“More women will start sustainable business that will participate in mainstream economy. While interacting with different stakeholders, we have realised how much work needs to be done in terms of the development of women to get to know about opportunities that they can tap in if they are developed. This can open more doors not only in businesses, but also within the professional space,” according to Malwela.

She says the lack of skills and access to opportunities is hindering the growth and sustainability of women-owned businesses. On the other hand, she believes that women in government need to be involved in the programmes that will assist them to deal with challenges of growth, as mentorship and training play an important role in their development. These programmes should also focus on their personal development to deal with their mind-sets that will motivate them in setting the realistic goals for their lives.

“The only way to convince the investors to invest in women businesses is to demonstrate that women are able and have capacity to deliver. This can be done through quality, branding and joint ventures. Again, the involvement of the key role-plays in this space is key to ensure that women are ready in working with big businesses. As an organisation that advocates and engages with different stakeholders, both from women, the community, businesses and government, we have noticed challenges in the following areas: there’s no clause that force the investors to work with the local women enterprises within the areas where the investors' projects are taking place; secondly, the lack of information for women to tap into the opportunities is a hindrance; and lastly, most women are not ready, hence the development and empowerment of both entrepreneurship and enterprise development is key.”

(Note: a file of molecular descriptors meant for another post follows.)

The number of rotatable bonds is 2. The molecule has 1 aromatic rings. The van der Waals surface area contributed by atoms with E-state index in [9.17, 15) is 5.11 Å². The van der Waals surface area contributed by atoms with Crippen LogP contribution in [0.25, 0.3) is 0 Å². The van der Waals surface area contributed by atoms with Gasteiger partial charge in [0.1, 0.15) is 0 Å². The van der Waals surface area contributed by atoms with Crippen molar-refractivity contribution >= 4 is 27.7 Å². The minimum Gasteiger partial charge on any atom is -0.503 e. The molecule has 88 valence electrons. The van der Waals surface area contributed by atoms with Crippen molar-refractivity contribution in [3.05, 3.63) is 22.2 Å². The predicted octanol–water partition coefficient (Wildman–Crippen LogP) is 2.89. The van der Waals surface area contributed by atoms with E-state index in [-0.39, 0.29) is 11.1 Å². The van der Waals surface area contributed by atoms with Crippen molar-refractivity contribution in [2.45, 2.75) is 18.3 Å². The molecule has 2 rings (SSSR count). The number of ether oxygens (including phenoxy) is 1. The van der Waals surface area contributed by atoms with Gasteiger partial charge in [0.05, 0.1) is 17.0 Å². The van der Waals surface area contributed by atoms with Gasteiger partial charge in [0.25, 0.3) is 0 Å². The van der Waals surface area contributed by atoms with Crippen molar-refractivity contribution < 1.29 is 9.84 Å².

In conclusion, Malwela told BBQ that by improving the policy environment for women entrepreneurs will also help to make South Africa's women more inclusive in our economy.

“The improvement of the policies will assist in getting the investors and businesses to commit in doing business with women. This will increase the chances of women entrepreneurs to grow and sustain their business and most women South Africa’s women who will be able to be included in the mainstream economy. That is where the Vision 2020 programme slots in. It will be focusing on the development of women and youth co-operatives so that co-operatives can be transformed to sustainable business enterprises and be included in the mainstream economy.”

*Who can join the programme?

For businesses to become part of the programme, they need to:

  • be active;
  • be a registered entity;
  • have all compliance documents;
  • have between 10 and 15 members per co-op;
  • trade in one of the specified sectors;
  • be 80% women or youth owned;
  • be led by women or youth;
  • be prepared to sign a consortium contract;
  • be a full-time member of co-op; and
  • have the ability to travel.